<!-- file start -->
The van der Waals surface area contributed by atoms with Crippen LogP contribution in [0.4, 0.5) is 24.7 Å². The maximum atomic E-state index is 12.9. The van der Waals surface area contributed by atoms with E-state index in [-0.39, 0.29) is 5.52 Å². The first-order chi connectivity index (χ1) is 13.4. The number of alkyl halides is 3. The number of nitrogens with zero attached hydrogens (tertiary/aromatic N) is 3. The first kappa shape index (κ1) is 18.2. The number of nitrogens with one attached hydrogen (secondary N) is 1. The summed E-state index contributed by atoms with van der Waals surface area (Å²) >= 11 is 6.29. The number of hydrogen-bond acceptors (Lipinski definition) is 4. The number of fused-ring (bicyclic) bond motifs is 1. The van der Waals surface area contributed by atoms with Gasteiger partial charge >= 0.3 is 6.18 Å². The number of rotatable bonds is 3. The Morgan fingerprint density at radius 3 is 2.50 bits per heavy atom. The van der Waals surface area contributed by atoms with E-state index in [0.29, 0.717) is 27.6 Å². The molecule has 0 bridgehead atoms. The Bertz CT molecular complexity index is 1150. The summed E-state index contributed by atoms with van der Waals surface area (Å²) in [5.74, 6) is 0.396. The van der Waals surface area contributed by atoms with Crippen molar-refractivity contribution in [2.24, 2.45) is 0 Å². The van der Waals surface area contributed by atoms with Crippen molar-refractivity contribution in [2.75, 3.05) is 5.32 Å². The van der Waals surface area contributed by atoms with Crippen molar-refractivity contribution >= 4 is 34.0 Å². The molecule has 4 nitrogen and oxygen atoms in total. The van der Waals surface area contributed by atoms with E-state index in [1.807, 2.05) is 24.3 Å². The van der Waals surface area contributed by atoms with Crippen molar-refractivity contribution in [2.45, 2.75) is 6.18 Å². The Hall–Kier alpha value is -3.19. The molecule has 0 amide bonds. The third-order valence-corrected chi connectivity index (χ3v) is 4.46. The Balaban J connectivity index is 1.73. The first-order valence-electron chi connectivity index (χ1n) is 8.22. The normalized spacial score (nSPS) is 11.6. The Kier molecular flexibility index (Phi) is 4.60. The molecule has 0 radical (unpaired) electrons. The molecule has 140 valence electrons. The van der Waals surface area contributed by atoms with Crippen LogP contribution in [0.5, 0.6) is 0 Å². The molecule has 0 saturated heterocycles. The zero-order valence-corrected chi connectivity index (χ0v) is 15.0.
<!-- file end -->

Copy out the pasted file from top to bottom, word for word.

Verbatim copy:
The van der Waals surface area contributed by atoms with Crippen LogP contribution in [0.4, 0.5) is 24.7 Å². The maximum atomic E-state index is 12.9. The van der Waals surface area contributed by atoms with E-state index in [-0.39, 0.29) is 5.52 Å². The first-order chi connectivity index (χ1) is 13.4. The number of alkyl halides is 3. The number of nitrogens with zero attached hydrogens (tertiary/aromatic N) is 3. The first kappa shape index (κ1) is 18.2. The number of nitrogens with one attached hydrogen (secondary N) is 1. The summed E-state index contributed by atoms with van der Waals surface area (Å²) >= 11 is 6.29. The number of hydrogen-bond acceptors (Lipinski definition) is 4. The number of fused-ring (bicyclic) bond motifs is 1. The van der Waals surface area contributed by atoms with Gasteiger partial charge >= 0.3 is 6.18 Å². The number of rotatable bonds is 3. The Morgan fingerprint density at radius 3 is 2.50 bits per heavy atom. The van der Waals surface area contributed by atoms with E-state index in [0.29, 0.717) is 27.6 Å². The molecule has 0 bridgehead atoms. The Bertz CT molecular complexity index is 1150. The summed E-state index contributed by atoms with van der Waals surface area (Å²) in [5.74, 6) is 0.396. The van der Waals surface area contributed by atoms with Crippen molar-refractivity contribution in [2.24, 2.45) is 0 Å². The van der Waals surface area contributed by atoms with Crippen molar-refractivity contribution in [2.75, 3.05) is 5.32 Å². The van der Waals surface area contributed by atoms with Crippen molar-refractivity contribution >= 4 is 34.0 Å². The molecule has 4 nitrogen and oxygen atoms in total. The van der Waals surface area contributed by atoms with E-state index in [1.807, 2.05) is 24.3 Å². The van der Waals surface area contributed by atoms with Crippen molar-refractivity contribution in [2.45, 2.75) is 6.18 Å². The Hall–Kier alpha value is -3.19. The molecule has 0 amide bonds. The third-order valence-corrected chi connectivity index (χ3v) is 4.46. The Balaban J connectivity index is 1.73. The first-order valence-electron chi connectivity index (χ1n) is 8.22. The normalized spacial score (nSPS) is 11.6. The Kier molecular flexibility index (Phi) is 4.60. The molecule has 0 radical (unpaired) electrons. The molecule has 140 valence electrons. The van der Waals surface area contributed by atoms with Crippen LogP contribution in [0.5, 0.6) is 0 Å². The molecule has 0 saturated heterocycles. The zero-order valence-corrected chi connectivity index (χ0v) is 15.0.